The Green Sea Turtle of Costa Rica

Green sea turtle swimming underwater
The green sea turtle, scientifically known as Chelonia mydas, is a magnificent creature that resides in the coastal waters of Costa Rica. With their striking features and behaviors, they never fail to captivate us.

Big Herbivores of the Ocean

The green sea turtle is the second largest turtle species, following the leatherback. Adults can weigh up to 500 pounds and reach a length of four feet. Males are slightly bigger than females and sport a longer tail. As herbivores, they feast on sea grasses, seaweeds, algae, and various marine plants.
They have a sharp, finely-toothed beak that is perfect for munching on seagrass and scraping algae from surfaces. It's worth noting that juvenile green turtles also indulge in invertebrates like crabs, jellyfish, and sponges.

Where to Spot Green Sea Turtles in Costa Rica

Tortuguero National Park, located on the North Caribbean Coast, is a top destination for turtle enthusiasts in Costa Rica. Known as the "Region of Turtles," Tortuguero offers a unique experience with its intricate maze of jungle canals and untouched beaches. Here, you can witness the nesting rituals of green turtles.
Aerial view of Tortuguero's natural jungle canals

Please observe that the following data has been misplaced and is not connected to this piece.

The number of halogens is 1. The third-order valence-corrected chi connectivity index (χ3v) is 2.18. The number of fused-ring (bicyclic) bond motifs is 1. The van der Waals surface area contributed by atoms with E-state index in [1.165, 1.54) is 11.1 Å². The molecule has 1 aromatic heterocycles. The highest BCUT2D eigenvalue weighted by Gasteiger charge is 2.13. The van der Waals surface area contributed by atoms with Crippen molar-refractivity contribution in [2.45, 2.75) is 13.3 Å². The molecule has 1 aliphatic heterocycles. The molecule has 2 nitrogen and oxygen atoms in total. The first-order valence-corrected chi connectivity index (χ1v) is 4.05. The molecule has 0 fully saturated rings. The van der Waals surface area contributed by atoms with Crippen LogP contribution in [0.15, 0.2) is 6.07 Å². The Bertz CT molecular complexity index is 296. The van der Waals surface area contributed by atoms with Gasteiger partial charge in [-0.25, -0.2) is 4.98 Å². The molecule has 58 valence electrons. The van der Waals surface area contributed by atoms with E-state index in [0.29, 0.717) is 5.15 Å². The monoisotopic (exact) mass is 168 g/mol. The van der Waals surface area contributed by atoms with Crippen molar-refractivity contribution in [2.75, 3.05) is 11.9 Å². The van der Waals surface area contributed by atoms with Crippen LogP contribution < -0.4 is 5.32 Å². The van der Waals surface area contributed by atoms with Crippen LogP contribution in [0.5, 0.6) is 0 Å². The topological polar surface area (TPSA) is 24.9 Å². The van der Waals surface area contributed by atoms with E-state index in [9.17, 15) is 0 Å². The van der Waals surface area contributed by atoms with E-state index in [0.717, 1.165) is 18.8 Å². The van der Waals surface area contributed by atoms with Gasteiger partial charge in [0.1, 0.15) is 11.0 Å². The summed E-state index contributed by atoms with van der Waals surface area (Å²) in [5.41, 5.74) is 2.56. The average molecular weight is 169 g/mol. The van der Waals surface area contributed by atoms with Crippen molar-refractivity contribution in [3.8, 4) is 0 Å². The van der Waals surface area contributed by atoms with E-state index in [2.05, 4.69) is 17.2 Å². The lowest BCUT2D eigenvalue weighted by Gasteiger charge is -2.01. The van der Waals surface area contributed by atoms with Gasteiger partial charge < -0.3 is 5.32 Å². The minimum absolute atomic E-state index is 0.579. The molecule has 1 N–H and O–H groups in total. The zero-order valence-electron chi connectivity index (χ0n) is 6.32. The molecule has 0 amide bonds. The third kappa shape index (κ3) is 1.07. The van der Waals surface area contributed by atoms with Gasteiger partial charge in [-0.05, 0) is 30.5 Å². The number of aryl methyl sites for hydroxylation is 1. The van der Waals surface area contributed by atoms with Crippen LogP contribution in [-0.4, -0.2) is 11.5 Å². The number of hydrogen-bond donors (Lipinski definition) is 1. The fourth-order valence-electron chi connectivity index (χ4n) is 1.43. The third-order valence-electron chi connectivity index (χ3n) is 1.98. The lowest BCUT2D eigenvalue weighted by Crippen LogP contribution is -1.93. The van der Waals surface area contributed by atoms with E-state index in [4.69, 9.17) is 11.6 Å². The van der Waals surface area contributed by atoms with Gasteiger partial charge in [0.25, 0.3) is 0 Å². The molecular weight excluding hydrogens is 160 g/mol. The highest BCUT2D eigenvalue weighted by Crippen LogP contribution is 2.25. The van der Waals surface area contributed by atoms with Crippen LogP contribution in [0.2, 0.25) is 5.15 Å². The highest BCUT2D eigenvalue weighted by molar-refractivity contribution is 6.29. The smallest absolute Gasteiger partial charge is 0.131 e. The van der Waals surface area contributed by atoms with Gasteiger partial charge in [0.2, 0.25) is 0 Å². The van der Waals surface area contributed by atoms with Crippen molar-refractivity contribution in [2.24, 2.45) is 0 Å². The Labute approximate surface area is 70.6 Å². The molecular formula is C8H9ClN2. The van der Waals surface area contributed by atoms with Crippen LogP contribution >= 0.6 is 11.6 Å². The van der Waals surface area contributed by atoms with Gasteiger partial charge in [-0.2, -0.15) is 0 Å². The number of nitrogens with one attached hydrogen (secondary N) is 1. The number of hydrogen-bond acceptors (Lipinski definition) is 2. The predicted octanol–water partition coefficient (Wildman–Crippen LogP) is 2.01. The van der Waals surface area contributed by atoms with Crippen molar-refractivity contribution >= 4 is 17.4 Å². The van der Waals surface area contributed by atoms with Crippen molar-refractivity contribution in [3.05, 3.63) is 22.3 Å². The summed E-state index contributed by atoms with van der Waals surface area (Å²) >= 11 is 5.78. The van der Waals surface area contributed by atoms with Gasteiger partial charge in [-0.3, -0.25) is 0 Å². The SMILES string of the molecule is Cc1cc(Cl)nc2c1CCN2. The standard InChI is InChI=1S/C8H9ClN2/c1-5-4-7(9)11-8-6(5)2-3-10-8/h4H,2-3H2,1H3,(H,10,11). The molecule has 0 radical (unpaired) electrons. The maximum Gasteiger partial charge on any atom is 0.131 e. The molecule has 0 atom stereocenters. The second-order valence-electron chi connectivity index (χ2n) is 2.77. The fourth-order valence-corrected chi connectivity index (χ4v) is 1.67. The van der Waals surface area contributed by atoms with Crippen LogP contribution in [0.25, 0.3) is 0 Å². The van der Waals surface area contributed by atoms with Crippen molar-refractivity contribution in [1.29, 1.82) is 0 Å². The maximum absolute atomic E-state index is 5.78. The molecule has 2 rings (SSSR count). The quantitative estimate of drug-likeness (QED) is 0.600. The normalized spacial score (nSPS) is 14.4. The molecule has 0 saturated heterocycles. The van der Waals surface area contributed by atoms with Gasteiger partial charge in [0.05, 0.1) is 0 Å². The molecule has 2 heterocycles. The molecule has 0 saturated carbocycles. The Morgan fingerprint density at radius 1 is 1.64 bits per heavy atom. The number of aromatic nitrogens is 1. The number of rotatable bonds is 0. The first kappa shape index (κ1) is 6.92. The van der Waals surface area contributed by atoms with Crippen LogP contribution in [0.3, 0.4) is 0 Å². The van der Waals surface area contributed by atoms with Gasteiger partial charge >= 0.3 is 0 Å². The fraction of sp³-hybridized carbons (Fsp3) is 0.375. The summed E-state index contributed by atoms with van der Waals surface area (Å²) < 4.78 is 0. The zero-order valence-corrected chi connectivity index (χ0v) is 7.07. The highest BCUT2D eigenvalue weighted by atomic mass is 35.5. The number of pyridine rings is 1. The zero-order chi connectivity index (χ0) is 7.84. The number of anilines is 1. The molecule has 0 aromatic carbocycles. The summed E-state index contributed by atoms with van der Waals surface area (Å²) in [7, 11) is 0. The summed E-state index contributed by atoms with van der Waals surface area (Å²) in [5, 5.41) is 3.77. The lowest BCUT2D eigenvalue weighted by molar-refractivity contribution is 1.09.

Another place where you can commonly encounter green sea turtles is the Osa Peninsula. Known as the most conserved region in the country, it serves as critical feeding grounds for two endangered sea turtle species - the green turtle and the hawksbill turtle.

Nesting Season & Year-Round Encounters

When you visit Tortuguero, the main highlight undoubtedly lies in the opportunity to witness the green sea turtles. There are specific times when this awe-inspiring sight unfolds. August takes the spotlight as the prime month for observing green sea turtles nesting. However, if your visit doesn't align with August, don’t worry!
Consult the lunar calendar for days with a full moon. These are the times when “arribadas,'” or peak nesting days, are most likely to occur. Only licensed guides can lead tours to protect turtles and ensure safety and conservation.
From June to October, an astonishing 22,000 green turtles migrate to Tortuguero to lay their eggs. It is truly awe-inspiring to witness these magnificent creatures as they go through their nesting ritual. However, the most thrilling aspect is that you can encounter sea turtles all year round. During the rainy season (June-October), both green sea turtles and hawksbill turtles come ashore to nest. Leatherback turtles, on the other hand, prefer to nest in March and April.
Green sea turtle hatchling crawling in the sand

Breeding and Conservation

Green sea turtles embark on remarkable migrations, traveling long distances from their feeding areas to their nesting grounds, typically sandy beaches. When the time for mating arrives, these turtles prefer the shallow waters near the shore. Female turtles go on land to lay eggs, often choosing the same beach where their mothers laid eggs before.